In my recipe I use shitake mushrooms, which is not traditionally in the dish but I think it adds a nice butteriness. Admittedly, my version of Fat Noodle is not as good as what you get in the streets of Penang, but it’s more than a respectable substitute. And definitely good enough to make you blow your low-carb diet. Added bonus: it’s gluten-free. Yes, the kids love it, too—especially as leftovers in their lunchbox.

The recipe follows the photo. If you don’t like seafood, try chicken, pork or beef.

Wat Tan Hor (Pan Fried Rice Noodles with Egg Gravy and Seafood)

Ingredients

Noodles

1 package of fresh rice noodles

1 1/2 TB light soy sauce

1 1/2 TB dark soy sauce

1 1/2 TB peanut oil

Seafood

1 lb. large shrimp, peeled and deveined

1/2 lb. large scallops

2 tsp. sesame oil

1 tsp. garlic, minced

1/2 TB peanut oil

Gravy

1 1/2 TB garlic, minced

1 cup carrots, sliced 1/4″ thick on the diagonal

6 oz. fresh shitake mushrooms, stemmed and sliced

1/2 lb. baby bok choy, cut into bite-sized pieces

4 cups low-sodium chicken broth

3 TB oyster sauce

1 TB soy sauce

1 TB Shao Hsing rice cooking wine

1 tsp sugar

3 1/2 TB cornstarch

3 large eggs

Separate the noodles into individual strands and place them into a bowl. Heat 1 TB peanut oil over medium high heat in the wok or pan and put in a third of the noodles. Sprinkle 1/2 TB light and dark soy sauce over the noodles. Stir-fry to keep the noodles from sticking. Remove the noodles after they turn a light brown color. Make sure they’re heated all the way through but not overcooked, otherwise they’ll get mushy. Repeat with the next two batches of noodles and add peanut oil as necessary. Set aside and cover with foil. Wipe out wok.

Toss the shrimp and scallops with the sesame oil and minced garlic. Heat 1/2 TB peanut oil in wok over high heat and stir-fry shrimp and scallops until just cooked through, 2 to 3 minutes. Remove with a slotted spoon. Wipe out wok.

Stir 1 cup chicken broth, oyster sauce, soy sauce, rice wine, sugar and cornstarch in small bowl. Set aside.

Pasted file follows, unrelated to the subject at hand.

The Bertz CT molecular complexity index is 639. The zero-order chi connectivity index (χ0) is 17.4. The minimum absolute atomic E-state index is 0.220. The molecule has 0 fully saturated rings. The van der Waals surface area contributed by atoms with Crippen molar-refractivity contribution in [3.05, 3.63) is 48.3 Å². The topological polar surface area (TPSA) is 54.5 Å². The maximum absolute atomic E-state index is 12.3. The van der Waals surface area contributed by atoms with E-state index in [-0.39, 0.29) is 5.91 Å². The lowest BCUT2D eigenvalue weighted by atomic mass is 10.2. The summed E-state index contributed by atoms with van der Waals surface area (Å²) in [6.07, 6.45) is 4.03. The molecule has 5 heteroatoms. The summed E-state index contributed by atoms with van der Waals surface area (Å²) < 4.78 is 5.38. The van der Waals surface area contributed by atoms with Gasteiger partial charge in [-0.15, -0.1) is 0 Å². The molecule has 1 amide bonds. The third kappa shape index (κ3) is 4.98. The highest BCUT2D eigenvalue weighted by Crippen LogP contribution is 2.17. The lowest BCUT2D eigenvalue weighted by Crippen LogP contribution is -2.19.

Heat 1 TB peanut oil over medium high heat in the wok. Add the garlic and stir-fry quickly for 15 seconds. Add carrots, mushrooms, stems of baby bok choy and stir-fry for 1 – 2 minutes. Add the bok choy leaves. Pour in three cups of chicken broth. Bring to a simmer. Add the shrimp and scallops back into the wok. Stir chicken broth-oyster sauce mixture and pour into wok. Wait for it to simmer and thicken into a gravy. Crack the three eggs into the wok, turn off the heat and stir quickly with just a few strokes to mix the egg into the gravy. Do not overcook the eggs or the gravy will turn lumpy.

Put a helping of noodles on a dish and ladle the warm gravy over it. Indulge.

January 4, 2012

Meatball and Pineapple Skewers

Remember those meatballs I made a few months back? Well, they’re still in my freezer and I decided it was time to repurpose them. Yes, I could make meatball sliders, spaghetti and meatballs, or simply meatballs and sauce. But I wanted a different flavor altogether. And when I opened the freezer, I also saw a bag of frozen pineapple tidbits. Ta da! Then, I saw the light.

Our microwave oven is still busted and I don’t foresee one in our near future, so instead of warming the meatballs in the microwave I set them in a steamer and let them get nice and juicy. Then, I skewered them on a toothpick along with a piece of pineapple. I wanted to heat up some teriyaki sauce and brush it over the meatball and pineapple, but I ran out of time. If you’re not up for making your own meatballs, you can always opt for the cooked ones in the freezer aisle of your grocery store. Usually, you can find them in beef or turkey. Also, pineapple chunks would skewer better, but I’m so neurotic about canned foods, especially acidic ones that can leach BPA into your food, that I always choose fresh, frozen or jarred, if it’s an option. Next time, I’ll cut up a fresh pineapple.

Part of me is waiting for S’s school to call and reprimand me for sending her to school with toothpicks. The horror! The truth is, it’s S, my daughter, and not C, my son, which means no one will get their eyes poked out today. Except for maybe the boy who grabs the toothpick out of S’s lunchbox.

If you want to try making your own meatballs, here’s the link to the post:

Homemade Meatballs!